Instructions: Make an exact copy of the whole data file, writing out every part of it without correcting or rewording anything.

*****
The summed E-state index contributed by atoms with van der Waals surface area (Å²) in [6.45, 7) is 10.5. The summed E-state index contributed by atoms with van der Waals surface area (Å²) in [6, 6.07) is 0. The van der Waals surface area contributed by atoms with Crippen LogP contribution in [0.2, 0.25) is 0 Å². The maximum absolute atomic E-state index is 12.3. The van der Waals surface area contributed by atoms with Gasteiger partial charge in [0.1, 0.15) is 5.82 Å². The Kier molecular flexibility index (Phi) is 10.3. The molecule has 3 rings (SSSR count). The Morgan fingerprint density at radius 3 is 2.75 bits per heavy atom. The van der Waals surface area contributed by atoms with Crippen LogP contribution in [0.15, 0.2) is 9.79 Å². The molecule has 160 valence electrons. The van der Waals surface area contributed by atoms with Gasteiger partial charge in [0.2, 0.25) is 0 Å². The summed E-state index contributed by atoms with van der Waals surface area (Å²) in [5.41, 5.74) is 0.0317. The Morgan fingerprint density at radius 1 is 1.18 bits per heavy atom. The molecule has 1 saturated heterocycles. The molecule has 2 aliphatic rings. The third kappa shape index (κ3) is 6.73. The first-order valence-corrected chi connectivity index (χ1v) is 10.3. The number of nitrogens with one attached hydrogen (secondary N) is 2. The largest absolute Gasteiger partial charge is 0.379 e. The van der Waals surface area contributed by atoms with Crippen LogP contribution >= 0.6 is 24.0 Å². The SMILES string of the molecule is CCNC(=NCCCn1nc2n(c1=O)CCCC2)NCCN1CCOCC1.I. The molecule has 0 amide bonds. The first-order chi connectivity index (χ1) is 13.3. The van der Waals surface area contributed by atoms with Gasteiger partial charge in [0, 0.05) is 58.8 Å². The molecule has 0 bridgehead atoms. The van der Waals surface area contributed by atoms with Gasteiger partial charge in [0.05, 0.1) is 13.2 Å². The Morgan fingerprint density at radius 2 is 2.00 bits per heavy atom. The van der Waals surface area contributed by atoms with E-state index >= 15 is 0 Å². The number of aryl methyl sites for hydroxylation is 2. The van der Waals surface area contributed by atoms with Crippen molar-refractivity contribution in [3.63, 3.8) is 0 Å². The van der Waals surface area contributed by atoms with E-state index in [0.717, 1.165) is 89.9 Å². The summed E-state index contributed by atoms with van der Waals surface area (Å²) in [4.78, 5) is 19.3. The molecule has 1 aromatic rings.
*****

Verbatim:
The summed E-state index contributed by atoms with van der Waals surface area (Å²) in [6.45, 7) is 10.5. The summed E-state index contributed by atoms with van der Waals surface area (Å²) in [6, 6.07) is 0. The van der Waals surface area contributed by atoms with Crippen LogP contribution in [0.2, 0.25) is 0 Å². The maximum absolute atomic E-state index is 12.3. The van der Waals surface area contributed by atoms with Gasteiger partial charge in [0.1, 0.15) is 5.82 Å². The Kier molecular flexibility index (Phi) is 10.3. The molecule has 3 rings (SSSR count). The Morgan fingerprint density at radius 3 is 2.75 bits per heavy atom. The van der Waals surface area contributed by atoms with Crippen LogP contribution in [0.15, 0.2) is 9.79 Å². The molecule has 160 valence electrons. The van der Waals surface area contributed by atoms with Gasteiger partial charge in [0.2, 0.25) is 0 Å². The summed E-state index contributed by atoms with van der Waals surface area (Å²) in [5.41, 5.74) is 0.0317. The Morgan fingerprint density at radius 1 is 1.18 bits per heavy atom. The molecule has 1 saturated heterocycles. The molecule has 2 aliphatic rings. The third kappa shape index (κ3) is 6.73. The first-order valence-corrected chi connectivity index (χ1v) is 10.3. The number of nitrogens with one attached hydrogen (secondary N) is 2. The largest absolute Gasteiger partial charge is 0.379 e. The van der Waals surface area contributed by atoms with Crippen LogP contribution >= 0.6 is 24.0 Å². The SMILES string of the molecule is CCNC(=NCCCn1nc2n(c1=O)CCCC2)NCCN1CCOCC1.I. The molecule has 0 amide bonds. The first-order chi connectivity index (χ1) is 13.3. The van der Waals surface area contributed by atoms with Gasteiger partial charge in [0, 0.05) is 58.8 Å². The molecule has 0 bridgehead atoms. The van der Waals surface area contributed by atoms with Gasteiger partial charge in [0.05, 0.1) is 13.2 Å². The Morgan fingerprint density at radius 2 is 2.00 bits per heavy atom. The van der Waals surface area contributed by atoms with E-state index >= 15 is 0 Å². The number of aryl methyl sites for hydroxylation is 2. The van der Waals surface area contributed by atoms with Crippen molar-refractivity contribution in [3.63, 3.8) is 0 Å². The van der Waals surface area contributed by atoms with E-state index in [0.717, 1.165) is 89.9 Å². The summed E-state index contributed by atoms with van der Waals surface area (Å²) in [4.78, 5) is 19.3. The molecule has 1 aromatic rings.